LAS VEGAS (FOX5) -- From a rough South Central L.A. neighborhood to private high school in Las Vegas, a local football player is not letting his environment define his future. 

Jonathan Brady is senior for Bishop Gorman High School.

He was born and raised near Compton. His football career started at the age of 6 when he played for Snoop Dogg's youth flag football league.

“I feel like sports was everything for me, it was a way to escape. School was always good, always went well. But it was like whenever you had those days where you just feel down about everything, right after school you head to practice and everything in your mind just went away," Brady said.

Brady described sports as a safe place. His neighborhood was anything but that. “My cousin, he actually got murdered my eighth grade year, you know it hurt."

He said the family needed a change. "We couldn’t just see that no more, like we couldn’t stay in that environment like we had to leave,” Brady said.

Brady's family moved to Las Vegas. He remembered seeing Bishop Gorman play in LA when he was younger. His father, Jonathan Brady Sr., said he wanted his son to have the best opportunities academically and athletically.

“It wasn’t really about the sports, he always told me whatever you want to do, I’m a be there to support you," Brady said.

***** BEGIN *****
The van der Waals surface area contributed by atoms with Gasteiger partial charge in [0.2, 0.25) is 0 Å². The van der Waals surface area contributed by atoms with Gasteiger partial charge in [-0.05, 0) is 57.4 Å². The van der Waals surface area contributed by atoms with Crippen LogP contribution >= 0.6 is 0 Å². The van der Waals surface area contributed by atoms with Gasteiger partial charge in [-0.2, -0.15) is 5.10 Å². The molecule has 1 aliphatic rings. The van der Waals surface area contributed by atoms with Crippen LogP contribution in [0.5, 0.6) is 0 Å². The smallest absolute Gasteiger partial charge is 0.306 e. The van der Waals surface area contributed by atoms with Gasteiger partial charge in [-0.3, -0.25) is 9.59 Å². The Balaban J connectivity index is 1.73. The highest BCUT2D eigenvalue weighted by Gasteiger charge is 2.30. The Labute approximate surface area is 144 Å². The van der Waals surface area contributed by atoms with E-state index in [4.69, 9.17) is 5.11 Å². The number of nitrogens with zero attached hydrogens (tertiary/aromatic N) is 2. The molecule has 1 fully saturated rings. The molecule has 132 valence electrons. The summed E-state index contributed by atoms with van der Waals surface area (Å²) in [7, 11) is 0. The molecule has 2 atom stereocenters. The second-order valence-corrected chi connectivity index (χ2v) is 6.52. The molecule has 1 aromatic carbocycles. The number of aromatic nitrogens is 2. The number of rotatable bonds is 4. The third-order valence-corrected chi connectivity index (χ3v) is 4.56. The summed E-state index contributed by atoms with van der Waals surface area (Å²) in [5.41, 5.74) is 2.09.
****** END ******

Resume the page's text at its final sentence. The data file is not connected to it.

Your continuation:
Brady enrolled into the private Catholic school with no scholarship; his parents paid about $14,000 each year for tuition.

“I just repay my parents with my good character. You know character is everything to me, so character and grades that’s how I repay my parents,” he said. 

Brady plays wide receiver for Gorman and is already getting looked at by colleges. The site 24/7 Sports ranks Brady has a three-star recruit and No. 22 in the state.

Jonathan Brady

Jonathan Brady

Brady credits the school for shaping him and said the school has opened his eyes into giving back to the community.

“I love football. Football is everything but ... just coming here, better student, better person, and just better overall," Brady said. 

His message for other athletes that come from hard beginnings is to never give up: “Don’t get mad at what other people have. Be blessed with what you have and keep going. Don’t stop, no matter what. Don’t ever let your environment or community, if it’s rough, don’t let it define you. Because you’re great."

Brady hopes to make a decision on college in December. 

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